Fell Prey to Google Docs phishing scam? Do this

Martin Brinkmann
May 4, 2017
Updated • Jan 4, 2018
Companies, Google

Yesterday was not a good day for Google. First the Google Drive outage that prevented many Google users from accessing data on the popular file hosting service, and then a new sophisticated phishing that targeted Google users.

Just to refresh your memory on that: Gmail users started to get emails in which they were notified that someone shared a document on Google Docs with them.

The email included just a single sentence that repeated the invitation, and a blue button to open the document in Docs.

Zach Latte posted a gif of the whole process on his Twitter account.

A click on the button loaded the Google Accounts website. Users who use multiple accounts on Google are asked to select one to grant permissions.

A click on the name of the developer, Google Docs, reveals right on that page that something is not right. Instead of setting an official Google email or address there, third-party developer information was listed on the page.

The next page highlights the requested permissions. In this case:

  • Read, send, delete, and manage your email
  • Manage your contacts

If you hit allow on the page, you give the attacker access to your Gmail email messages, and all of the contacts. The latter will likely result in even more phishing emails being sent out.

The former is highly problematic, especially if you have linked other accounts to the Gmail account email address.

A simple example: if you host a website with domain, and use the Gmail address for the account, the attacker could gain access to the account and transfer the domain to another account.

If the attacker uses filters on Gmail to hide emails from the hosting company, the transfer may not be detected until it is too late.

The main issue with the phishing attack is that the attacker impersonated Google Docs for the attack, something which should have been blocked by Google.

What if you granted the account permissions?

Google has blocked the account in the meantime, removed the fake pages, and pushed updates to Safe Browsing on top of all that.

Google users who gave permissions to the attacker should remove the Google Docs entry from the application permissions page on the Google website. This page highlights all apps that you have granted permissions to.

Google recommends that users run the company's Safety Checkup tool on top of this.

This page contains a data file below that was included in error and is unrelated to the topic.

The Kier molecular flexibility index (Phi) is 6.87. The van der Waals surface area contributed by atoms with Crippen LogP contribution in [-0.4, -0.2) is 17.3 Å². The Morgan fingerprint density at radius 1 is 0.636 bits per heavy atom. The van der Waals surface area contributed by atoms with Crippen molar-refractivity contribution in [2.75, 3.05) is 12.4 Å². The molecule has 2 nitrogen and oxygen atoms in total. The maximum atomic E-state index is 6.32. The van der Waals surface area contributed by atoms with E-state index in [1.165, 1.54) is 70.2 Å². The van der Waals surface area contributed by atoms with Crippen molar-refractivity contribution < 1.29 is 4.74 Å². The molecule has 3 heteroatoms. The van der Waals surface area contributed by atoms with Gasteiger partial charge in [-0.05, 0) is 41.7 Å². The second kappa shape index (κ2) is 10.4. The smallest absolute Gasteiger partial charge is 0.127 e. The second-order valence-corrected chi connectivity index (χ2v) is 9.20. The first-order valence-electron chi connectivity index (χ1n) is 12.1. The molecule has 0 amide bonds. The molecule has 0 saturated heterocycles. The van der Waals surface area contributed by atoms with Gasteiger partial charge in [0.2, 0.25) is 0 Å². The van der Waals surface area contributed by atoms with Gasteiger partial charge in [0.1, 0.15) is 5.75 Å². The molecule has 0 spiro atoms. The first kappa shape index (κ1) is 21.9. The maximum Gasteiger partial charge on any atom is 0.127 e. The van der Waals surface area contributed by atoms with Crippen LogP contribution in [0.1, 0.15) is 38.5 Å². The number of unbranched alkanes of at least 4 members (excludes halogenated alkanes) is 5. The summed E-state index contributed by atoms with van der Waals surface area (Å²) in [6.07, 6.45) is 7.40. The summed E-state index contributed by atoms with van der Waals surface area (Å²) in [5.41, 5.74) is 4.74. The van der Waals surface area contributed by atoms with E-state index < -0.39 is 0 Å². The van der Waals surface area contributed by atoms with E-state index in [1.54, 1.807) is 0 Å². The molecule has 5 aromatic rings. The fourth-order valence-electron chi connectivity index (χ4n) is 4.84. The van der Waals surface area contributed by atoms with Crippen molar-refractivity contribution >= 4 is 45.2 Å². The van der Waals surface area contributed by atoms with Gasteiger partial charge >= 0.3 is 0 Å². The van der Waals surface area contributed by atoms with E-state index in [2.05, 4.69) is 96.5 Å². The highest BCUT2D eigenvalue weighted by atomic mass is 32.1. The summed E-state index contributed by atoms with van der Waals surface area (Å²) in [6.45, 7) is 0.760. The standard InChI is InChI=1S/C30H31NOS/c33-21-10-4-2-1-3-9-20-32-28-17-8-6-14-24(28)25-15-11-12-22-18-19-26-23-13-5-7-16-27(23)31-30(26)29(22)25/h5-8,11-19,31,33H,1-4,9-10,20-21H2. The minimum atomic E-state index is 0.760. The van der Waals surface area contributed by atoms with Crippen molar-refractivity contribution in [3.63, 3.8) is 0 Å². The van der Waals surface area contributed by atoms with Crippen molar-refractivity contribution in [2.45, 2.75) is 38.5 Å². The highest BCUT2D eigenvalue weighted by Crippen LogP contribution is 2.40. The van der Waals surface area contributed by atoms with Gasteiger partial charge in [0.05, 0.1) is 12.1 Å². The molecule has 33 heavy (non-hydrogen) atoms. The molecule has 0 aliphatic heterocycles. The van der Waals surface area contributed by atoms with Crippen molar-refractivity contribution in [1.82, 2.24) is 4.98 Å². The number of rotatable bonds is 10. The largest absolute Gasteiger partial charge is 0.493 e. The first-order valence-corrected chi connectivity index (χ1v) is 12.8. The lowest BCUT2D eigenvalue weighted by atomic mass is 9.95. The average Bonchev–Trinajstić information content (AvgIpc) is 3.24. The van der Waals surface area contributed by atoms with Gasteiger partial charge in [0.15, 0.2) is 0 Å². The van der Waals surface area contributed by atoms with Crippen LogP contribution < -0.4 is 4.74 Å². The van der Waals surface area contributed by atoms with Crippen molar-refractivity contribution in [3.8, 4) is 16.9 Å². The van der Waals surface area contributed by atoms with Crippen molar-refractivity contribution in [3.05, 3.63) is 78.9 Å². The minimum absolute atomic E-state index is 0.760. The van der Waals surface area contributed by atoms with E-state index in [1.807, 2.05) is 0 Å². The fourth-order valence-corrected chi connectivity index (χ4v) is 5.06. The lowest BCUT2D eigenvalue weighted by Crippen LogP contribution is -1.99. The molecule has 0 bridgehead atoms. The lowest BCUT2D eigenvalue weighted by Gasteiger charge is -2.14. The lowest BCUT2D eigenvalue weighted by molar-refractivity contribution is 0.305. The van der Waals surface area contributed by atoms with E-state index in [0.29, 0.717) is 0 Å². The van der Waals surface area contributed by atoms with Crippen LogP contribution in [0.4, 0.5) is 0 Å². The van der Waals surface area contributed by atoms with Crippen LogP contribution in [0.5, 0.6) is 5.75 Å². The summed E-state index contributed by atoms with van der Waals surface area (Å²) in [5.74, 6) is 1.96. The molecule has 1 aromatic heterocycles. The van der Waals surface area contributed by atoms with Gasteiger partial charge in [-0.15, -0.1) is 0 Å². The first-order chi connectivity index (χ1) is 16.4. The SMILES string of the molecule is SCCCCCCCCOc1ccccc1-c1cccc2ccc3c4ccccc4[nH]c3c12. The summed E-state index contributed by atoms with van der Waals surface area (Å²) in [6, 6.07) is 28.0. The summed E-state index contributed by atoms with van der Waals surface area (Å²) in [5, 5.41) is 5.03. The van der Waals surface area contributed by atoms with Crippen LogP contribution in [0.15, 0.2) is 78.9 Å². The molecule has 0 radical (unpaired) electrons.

Now You: Would you have detected the phishing attack?

Article Name
Fell Prey to Google Docs phishing scam? Do this
Google users were attacked yesterday in a new sophisticated phishing attack that tried to get access to the account by impersonating as Google Docs.
Ghacks Technology News

Tutorials & Tips

Previous Post: «
Next Post: «


  1. Clairvaux said on May 4, 2017 at 8:56 pm

    So, if I get this right :

    > The fooled party did not even have to type his password to let the hack proceed ;

    > Google, which is supposed to be one of the best performers in security, let this happen.

    Scary… Also, clever psychological assessment by the hacker, who massively targeted journalists ; a population which probably tends, by trade, to happily click away on many incoming emails…

  2. Rivermode said on May 4, 2017 at 5:36 pm

    No, not spitefulness. But what just happened w/Google is one of the major drawbacks of being in the cloud and one of the reasons why I personally stay away from it. Yes, please save your comments about how it could happen without being in the cloud. But by just eliminating this damn stupid thing it saved me a lot of headache and that’s all that counts for me.

    1. Robert said on May 4, 2017 at 6:05 pm

      Agreed. When I read this article it was like I was reading about the problems of the inner circle. I pay for a private email service now because of the lack of privacy and the data mining shown when Yahoo decided to suddenly and conveniently make a friends list for me a few years back.

  3. Jason said on May 4, 2017 at 3:16 pm

    These kinds of scams shouldn’t work, yet there are always people dumb enough to fall into the trap. Why would someone click on a link from an unknown sender? And having clicked on that link, why would someone then choose to grant this unknown sender permissions? Like… what on earth is going through the user’s mind? To be honest, if you are making these kinds of mistakes, part of me thinks that you deserve what you get (but no, I don’t really believe that).

  4. Jojo said on May 4, 2017 at 8:10 am

    “Would you have detected the phishing attack?”
    Yes and I did. Received one of these emails. Was not expecting any document to be sent to me, so that was an immediate red flag. Looked closer and it was obviously a garbage email.

    1. foolishgrunt said on May 5, 2017 at 1:49 am

      Same story here. The address line was a giveaway.

Leave a Reply

Check the box to consent to your data being stored in line with the guidelines set out in our privacy policy

We love comments and welcome thoughtful and civilized discussion. Rudeness and personal attacks will not be tolerated. Please stay on-topic.
Please note that your comment may not appear immediately after you post it.